When actors first go off-book or out
of book, that is, rehearse without their scripts, they sometimes
forget their lines and blocking. You are there to help them
when they need some prompting.
- Talk to the director about what to do if someone gets
confused about their blocking. In general, you don't want
to interrupt the action if someone makes a small mistake.
Often the other actors will straighten them out. If people
start falling over one another, it may be time to speak
- Make sure that the actors, the director, and the bookholder
agree on what the actors should say if they have forgotten
a line and need help. In general, actors should stay in
character and simply say, "line." Unacceptable methods
of asking for help include yelling "LINE!!!" at the bookholder;
saying something like, "uh, what was I supposed to say?";
or the ever-popular choice, " what the *@#%&* is my *($@#*
line?". Asking for help also doesn't involve staring at
the bookholder with a closed mouth and an expectant-yet-blank
stare. Just a nice, spoken "line," please.
- When you read a line to an actor, speak clearly and
make sure you're loud enough to be heard on stage. Hold
your script up a bit so you aren't reading into your lap.
Keep an ear out for when the actor has picked up his/her
line and is ready to continue on their own -- that's your
cue to stop reading.
- Be careful about eating and drinking when holding book.
You don't want to get caught with your mouth full.
- Keep your eyes on your script! It is 100% guaranteed
that if you look away from your script for even half a
second, someone will call for a line. Yes, that means
you need to keep your nose in your book at all times.
And that you will have to wait to see what the actors
are doing until the director decides to stop using your
capable services. Plan to come for dress rehearsal if
you want to see what wonders you have helped to create.
- Don't try to be a mind reader. Actors need to call for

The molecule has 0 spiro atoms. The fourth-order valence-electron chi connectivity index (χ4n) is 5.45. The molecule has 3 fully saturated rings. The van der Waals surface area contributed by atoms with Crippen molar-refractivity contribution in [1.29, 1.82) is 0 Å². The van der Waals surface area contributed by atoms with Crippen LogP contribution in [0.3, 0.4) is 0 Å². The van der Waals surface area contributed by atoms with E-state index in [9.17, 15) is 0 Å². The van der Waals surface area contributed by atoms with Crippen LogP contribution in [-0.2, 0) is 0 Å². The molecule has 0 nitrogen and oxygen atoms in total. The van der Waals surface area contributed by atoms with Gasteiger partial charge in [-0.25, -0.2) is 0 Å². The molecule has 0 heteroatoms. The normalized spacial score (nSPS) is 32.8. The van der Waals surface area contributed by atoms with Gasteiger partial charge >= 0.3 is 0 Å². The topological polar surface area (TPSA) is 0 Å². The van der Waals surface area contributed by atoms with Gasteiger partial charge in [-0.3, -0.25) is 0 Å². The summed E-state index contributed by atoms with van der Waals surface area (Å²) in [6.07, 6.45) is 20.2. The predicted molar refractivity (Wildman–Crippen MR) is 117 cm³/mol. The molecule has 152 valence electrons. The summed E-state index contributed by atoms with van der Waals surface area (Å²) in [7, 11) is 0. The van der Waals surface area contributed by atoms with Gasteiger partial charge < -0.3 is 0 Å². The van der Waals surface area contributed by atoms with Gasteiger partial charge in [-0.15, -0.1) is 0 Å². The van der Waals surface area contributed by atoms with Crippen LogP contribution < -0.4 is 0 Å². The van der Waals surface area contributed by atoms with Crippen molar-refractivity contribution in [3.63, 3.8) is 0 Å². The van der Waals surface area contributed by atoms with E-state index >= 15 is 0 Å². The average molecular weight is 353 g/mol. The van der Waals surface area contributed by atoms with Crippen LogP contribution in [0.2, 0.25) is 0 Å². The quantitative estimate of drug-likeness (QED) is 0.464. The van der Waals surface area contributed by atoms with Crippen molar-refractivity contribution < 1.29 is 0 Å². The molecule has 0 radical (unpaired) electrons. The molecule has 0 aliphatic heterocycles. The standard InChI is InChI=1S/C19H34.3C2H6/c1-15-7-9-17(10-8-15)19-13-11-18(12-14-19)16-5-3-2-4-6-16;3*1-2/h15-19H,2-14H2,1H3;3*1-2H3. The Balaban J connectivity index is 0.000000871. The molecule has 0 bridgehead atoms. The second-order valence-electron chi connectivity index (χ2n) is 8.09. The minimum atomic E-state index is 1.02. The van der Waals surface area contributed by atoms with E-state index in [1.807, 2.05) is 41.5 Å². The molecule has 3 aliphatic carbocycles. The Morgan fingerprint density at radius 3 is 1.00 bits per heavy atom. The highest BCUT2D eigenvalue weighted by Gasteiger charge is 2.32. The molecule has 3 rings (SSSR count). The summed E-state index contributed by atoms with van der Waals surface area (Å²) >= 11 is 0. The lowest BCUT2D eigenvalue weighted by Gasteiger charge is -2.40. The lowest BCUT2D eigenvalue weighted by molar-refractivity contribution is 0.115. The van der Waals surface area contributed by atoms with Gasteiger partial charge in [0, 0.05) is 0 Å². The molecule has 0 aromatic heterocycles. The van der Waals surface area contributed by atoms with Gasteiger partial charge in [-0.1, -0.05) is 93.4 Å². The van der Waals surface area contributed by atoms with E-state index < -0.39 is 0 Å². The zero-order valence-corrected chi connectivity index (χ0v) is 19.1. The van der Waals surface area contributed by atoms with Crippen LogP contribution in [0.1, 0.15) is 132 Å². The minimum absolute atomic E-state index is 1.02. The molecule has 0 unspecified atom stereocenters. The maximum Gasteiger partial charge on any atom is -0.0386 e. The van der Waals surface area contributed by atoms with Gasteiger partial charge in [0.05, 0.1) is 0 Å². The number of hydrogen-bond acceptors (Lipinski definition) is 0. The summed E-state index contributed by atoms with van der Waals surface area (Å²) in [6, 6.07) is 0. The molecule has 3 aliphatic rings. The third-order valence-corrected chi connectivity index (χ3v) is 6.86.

a line if they want help, it's not up to you to decide.
- Make it very clear that you will not respond to silence
in most cases, as some actors need this quiet to help
them remember their lines. The only exception is when
it becomes clear that someone has dropped a line and the
cast is confused as to who needs to be talking. This is
usually pretty easy to spot -- you'll see a stage full
of actors staring at each other with blank expressions.
DO give them some time to fix things themselves, especially
as you get closer to opening -- actors drop lines in performance,
and rehearsal is the place where they can learn to cover
for one another. If it seems hopeless or if someone asks
for help, first say the name of the character who should
be speaking. Often, that's enough to prompt the line.
If the actor has completely forgotten the line, they will
need to call for it at that point.
- SPECIAL HINT! To be a bigger help to your actors,
take full advantage of non-verbal cues. When actors are
uncertain about a line, they will often cast a glance
to the bookholder, possibly to see if the psychic connection
is working and the words will suddenly appear in their
head. A gentle nod when an actor is headed in the right
direction can help them know that they are on the right
track and give them the confidence to continue. (Editor's
note: Many directors tell actors not to look at the bookholder
at all when asking for a line, since doing so requires
them to break character)
- Some bookholders don't start going to rehearsals until
the cast is off book -- this is a mistake. First, you
won't be familiar with the play, the characters, or the
actors, and this will make your job much harder. Also,
if you're new to community theater, you would miss out
on an exceptional opportunity to learn. Talk to the director
about when you are expected to start showing up for rehearsals
before you agree to take on the task of bookholder.
- Some actors go off-book before the rest of the cast.
Talk to your director to make sure what your obligation
is in that case.
the Actors With Lines
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